The scenic beauty of Fairfield’s open space landscapes is the subject of an Aspetuck Land Trust sponsored exhibit of work by local painter Gail Bell at the Fairfield University Bookstore, 1499 Post Road in downtown Fairfield. It will start Friday, Aug. 3 with a reception open to the public from 6-8 p.m.
The paintings, on display at the bookstore for the complete month of August, reflect Bell’s impressions of several of the 12 land preserves across some 60 acres in Fairfield owned by Aspetuck Land Trust (ALT) “for the benefit and education of the public,” according to the mission of the trust.
Bell, who began studying ALT’s Fairfield land preserves and creating the paintings in 2017, has agreed to give a 20 percent discount to ALT members and to donate 20 percent of the exhibit’s proceeds to benefit ALT.
“I fell in love with this land and I hope the paintings make others feel the same,” said Bell.
Since its founding in 1966, ALT properties have grown to include more than 1,800 acres in 149 preserves in Fairfield, Easton, Westport, Weston and other nearby towns. ALT has also said it is targeting 350 acres of unprotected forest land in Weston and Wilton for acquisition. It additionally recently informed its 1,100 members of a larger strategy to create a 17,000 acre greenbelt corridor of adjoining or nearby parcels of open space in the area over the next ten years.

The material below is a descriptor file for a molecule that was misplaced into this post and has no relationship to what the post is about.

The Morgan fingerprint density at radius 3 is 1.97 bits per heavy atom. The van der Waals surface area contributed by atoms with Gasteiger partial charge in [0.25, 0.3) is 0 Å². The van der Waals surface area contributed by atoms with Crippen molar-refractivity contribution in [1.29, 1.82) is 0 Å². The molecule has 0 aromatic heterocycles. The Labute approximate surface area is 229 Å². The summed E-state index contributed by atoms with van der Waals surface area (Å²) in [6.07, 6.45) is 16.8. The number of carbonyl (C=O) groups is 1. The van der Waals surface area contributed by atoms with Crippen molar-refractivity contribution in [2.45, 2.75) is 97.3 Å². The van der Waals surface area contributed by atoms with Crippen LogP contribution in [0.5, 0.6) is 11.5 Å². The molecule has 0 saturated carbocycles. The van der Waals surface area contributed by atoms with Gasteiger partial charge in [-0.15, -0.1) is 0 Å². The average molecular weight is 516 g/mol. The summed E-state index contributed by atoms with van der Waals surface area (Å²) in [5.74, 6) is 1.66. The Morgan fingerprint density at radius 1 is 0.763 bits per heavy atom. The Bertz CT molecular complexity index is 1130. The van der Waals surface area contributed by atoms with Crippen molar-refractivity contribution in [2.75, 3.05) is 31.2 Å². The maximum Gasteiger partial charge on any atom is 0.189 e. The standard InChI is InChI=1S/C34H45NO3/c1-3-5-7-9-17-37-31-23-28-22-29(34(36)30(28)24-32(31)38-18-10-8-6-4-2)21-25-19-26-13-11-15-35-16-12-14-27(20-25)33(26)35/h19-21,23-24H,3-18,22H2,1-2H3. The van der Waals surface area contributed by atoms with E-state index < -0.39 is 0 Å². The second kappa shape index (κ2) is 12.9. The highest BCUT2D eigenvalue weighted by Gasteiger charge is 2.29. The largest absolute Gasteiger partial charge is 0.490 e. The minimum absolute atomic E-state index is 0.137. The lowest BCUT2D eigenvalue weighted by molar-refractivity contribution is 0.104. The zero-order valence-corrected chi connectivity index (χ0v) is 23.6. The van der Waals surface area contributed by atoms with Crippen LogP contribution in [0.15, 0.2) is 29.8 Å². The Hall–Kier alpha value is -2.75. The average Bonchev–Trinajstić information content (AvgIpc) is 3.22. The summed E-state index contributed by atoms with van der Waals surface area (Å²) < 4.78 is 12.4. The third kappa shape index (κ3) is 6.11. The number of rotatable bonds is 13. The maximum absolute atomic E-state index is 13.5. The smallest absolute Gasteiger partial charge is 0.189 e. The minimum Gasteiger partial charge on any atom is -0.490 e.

“When people talk about the beauty of Fairfield today, whether along the coast, in meadow land or in wooded interior areas, most would agree that it is these large, protected open space vistas that make our towns beautiful. We need homes. We need roads. But we also need to be able to see the beauty of our serene New England landscape to be happy. The beauty of our natural landscapes is one reason local real estate has become so desirable,” said David Brant, executive director of ALT.
The paintings donated by ALT member and volunteer Bell capture vistas of six ALT Fairfield properties namely Great Salt Marsh Island in Ash Creek plus the Hillman, Old Hayfields, Butkus Pond, Lobdell and Acorn Lane preserves. More information on these preserves is available at https://www.aspetucklandtrust.org/fairfield-preserves
“Gail’s work makes a statement about the importance of land conservation in an area that faces intense commercial and residential real estate development pressure. We believe if it’s worth painting or photographing a landscape, it’s also worth preserving. We are grateful to Gail and to the university bookstore for making this exhibit possible,” said Brant.